This week I and my family, as well as millions of people around the world, observe the holiday of Passover. The theme of this holiday, which celebrates the exodus from Egypt, is freedom.

I started reflecting upon this theme and its connection to leadership. I thought first about the freedoms that all my managers and leaders had granted me over the decades. Then I reminisced about the freedoms I had strived to grant to the teammates with whom I was privileged to work at Antioch Law School’s Center for Legal Studies, the Institute for Paralegal Training, and Georgetown Law Center.

Freedom is not necessarily a word associated with leadership. Rather, the words usually paired with “leadership” are those with which we are all familiar:


These words all relate to leadership of our teams, our teammates and our organizations. We are used to reading about these subjects in articles and books that examine the art of leadership.

I believe that the best leaders add freedom to their leadership lexicon. What kinds of freedoms am I referring to? Freedoms given to their teammates, freedoms that allow them to be their best selves and freedom to grow.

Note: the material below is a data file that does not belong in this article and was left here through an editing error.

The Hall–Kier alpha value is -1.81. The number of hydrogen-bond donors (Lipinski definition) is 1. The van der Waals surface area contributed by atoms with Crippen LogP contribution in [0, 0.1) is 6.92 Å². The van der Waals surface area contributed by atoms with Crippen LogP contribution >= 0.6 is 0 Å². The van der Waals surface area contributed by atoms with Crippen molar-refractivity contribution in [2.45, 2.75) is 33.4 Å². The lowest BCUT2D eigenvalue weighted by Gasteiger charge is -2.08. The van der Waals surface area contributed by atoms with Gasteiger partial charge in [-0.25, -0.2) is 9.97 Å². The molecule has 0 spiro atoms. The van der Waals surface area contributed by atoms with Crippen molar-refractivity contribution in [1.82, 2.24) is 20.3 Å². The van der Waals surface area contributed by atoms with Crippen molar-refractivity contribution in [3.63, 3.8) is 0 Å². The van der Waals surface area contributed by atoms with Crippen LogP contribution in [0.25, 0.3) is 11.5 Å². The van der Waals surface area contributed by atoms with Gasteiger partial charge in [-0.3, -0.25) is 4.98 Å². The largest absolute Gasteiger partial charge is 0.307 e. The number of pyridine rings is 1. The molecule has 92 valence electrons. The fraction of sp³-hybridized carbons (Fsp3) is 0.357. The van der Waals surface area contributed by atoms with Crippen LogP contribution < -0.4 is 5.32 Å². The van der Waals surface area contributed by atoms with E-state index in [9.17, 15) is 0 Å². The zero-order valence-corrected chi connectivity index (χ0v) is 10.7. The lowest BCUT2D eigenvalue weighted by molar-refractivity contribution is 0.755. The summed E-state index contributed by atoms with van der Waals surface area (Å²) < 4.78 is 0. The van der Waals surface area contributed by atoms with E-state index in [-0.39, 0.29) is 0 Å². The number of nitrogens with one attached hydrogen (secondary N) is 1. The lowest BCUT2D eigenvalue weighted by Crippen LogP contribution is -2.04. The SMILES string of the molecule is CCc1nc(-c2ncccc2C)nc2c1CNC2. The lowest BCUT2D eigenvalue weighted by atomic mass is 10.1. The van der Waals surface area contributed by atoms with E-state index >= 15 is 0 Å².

Here are a few freedoms I tried to give to my team members. How many of these do you think about and strive to grant to your own colleagues?
-Freedom to make mistakes

-Freedom to explore new ways of doing things

-Freedom to pursue their areas of interest

-Freedom to bring up uncomfortable topics

-Freedom to ask questions

-Freedom to disagree with you and question your reasoning

-Freedom to offer help to each other without being asked

-Freedom to enroll in professional development classes or webinars

-Freedom to attend out-of-town conferences

-Freedom to take vacations without feeling guilty

-Freedom to learn new skills so they can enhance their chances of moving up

-Freedom to work independently

-Freedom to adapt when necessary

-Freedom to trust themselves

-Freedom to ask for help

-Freedom to try new tools and methods

-Freedom to be their authentic selves

Leadership is best when it comes from the inside-out. We first must work on leading ourselves. Only when we have conquered that task can we focus on leading others. And when we focus upon leading our teammates and teams, we can achieve our best results by granting these diverse freedoms to our teammates as frequently as possible.

Remember that leading other human beings is a privilege. Let’s continue to treat it that way!

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